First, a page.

Elderly couples split because of lack of long-term care a growing issue, Kitchener-Waterloo MPP says
Catherine Fife says legislation to include reunification beds in LTC facilities is not enough
Kitchener-Waterloo MPP Catherine Fife says she has been fighting for months to get an elderly couple reunited after they were separated by the long-term care system and that stories like these are becoming more common.
Fife said in Question Period in Queen's Park on Wednesday that she has worked with the Waterloo-Wellington Local Health Integration Network (LHIN) to find a solution for Patricia and Don Deighton.
The couple been married for 64 years but has now been apart since August because Patricia needs long-term care, while Don lives in a retirement residence.
The MPP says her office and the LHIN have attempted to find a solution, but have failed twice.
The LHIN, which helps families find long-term care options, said it's seeing more situations like that facing the Deightons, but is committed to finding solutions.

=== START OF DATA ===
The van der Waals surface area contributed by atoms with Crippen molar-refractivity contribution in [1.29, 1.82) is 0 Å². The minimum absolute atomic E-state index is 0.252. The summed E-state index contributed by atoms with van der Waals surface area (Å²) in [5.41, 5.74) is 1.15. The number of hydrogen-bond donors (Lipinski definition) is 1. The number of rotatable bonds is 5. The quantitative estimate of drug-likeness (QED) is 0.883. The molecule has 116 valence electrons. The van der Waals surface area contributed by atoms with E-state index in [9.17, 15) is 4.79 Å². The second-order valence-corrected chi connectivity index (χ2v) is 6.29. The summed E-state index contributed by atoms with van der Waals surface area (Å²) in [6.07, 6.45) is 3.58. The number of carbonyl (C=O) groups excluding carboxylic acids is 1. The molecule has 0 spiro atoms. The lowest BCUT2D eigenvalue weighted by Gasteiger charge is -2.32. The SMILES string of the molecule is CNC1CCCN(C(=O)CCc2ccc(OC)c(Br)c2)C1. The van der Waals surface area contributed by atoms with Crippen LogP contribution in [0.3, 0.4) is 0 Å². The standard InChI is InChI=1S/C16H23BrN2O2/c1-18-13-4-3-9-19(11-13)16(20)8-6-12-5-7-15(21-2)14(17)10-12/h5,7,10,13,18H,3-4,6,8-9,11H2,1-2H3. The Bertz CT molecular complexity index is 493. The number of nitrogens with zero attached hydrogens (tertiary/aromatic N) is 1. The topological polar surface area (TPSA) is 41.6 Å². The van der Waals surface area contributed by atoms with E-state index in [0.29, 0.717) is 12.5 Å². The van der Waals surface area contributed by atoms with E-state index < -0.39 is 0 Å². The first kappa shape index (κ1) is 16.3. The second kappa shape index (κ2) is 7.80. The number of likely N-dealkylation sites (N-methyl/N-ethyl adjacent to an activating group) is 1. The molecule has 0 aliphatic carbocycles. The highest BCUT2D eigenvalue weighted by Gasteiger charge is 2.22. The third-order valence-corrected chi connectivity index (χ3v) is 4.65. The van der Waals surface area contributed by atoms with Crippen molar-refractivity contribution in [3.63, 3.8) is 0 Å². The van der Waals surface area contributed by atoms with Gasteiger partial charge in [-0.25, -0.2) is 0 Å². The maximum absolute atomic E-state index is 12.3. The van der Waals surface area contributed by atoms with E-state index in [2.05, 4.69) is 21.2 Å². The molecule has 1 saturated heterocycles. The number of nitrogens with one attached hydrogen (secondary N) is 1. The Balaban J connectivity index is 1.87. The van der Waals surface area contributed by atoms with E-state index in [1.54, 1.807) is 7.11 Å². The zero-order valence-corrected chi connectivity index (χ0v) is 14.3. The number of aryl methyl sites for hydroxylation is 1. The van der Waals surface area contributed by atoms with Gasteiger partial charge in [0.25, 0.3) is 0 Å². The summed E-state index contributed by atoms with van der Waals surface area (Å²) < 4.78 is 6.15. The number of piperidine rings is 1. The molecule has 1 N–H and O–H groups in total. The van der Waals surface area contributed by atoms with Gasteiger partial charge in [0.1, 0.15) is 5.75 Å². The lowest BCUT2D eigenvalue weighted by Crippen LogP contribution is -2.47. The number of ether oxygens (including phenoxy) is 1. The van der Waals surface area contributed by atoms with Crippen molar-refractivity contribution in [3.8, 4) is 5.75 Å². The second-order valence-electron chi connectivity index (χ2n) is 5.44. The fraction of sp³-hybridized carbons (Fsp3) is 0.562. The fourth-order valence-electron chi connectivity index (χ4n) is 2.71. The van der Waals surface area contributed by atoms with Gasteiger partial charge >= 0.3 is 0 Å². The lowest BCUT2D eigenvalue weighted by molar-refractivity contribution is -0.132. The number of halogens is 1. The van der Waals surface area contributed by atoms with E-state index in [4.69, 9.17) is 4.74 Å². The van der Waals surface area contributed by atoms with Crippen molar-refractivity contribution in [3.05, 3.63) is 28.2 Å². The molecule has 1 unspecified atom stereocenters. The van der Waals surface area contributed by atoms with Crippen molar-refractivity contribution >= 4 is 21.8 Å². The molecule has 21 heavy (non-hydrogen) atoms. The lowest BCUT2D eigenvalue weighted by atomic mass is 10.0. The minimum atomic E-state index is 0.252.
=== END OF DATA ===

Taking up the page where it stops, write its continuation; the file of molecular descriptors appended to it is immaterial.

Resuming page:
"As our population ages, and the complexity of our health care needs increase, it's something that we're seeing more and more," Connie MacDonald, director of communications and community engagement for the Waterloo Wellington LHIN, said. "We do everything we can to make sure families have the care and support they need and look at the most creative ways possible to keep families together."
Long-term care beds lacking
Part of the problem, Fife says, is the lack of long-term care beds available.
"There are very few options where a spouse can be in long-term care with their other spouse in retirement services," she added. "Unfortunately, this government hasn't planned for two elderly people to age at different rates and require different levels of care."
"There was also a provision in there that allowed for regulation, which came into force January 1st, which requires every single long-term care home in the province to set aside at least two beds specifically and solely for spousal reunification purposes," he said. "We did that because of the understanding that this is a serious issue. We need to work hard to enable couples to reunite."
Issue becoming more common, Fife says
Fife doesn't believe it's enough considering how many people are already waiting for a long-term care home.
The Deightons' case isn't the only one Fife said she has seen as MPP, and added couples are commonly split up because of long-term care.
"There's another case in my office where the spouse has been allocated out of the community because there were no long-term care spots in Kitchener-Waterloo," she said.
"I've been an MPP for six years and this has been a consistent issue that comes into my office, but when you find these heartbreaking reunification stories, it really pulls on the heartstrings."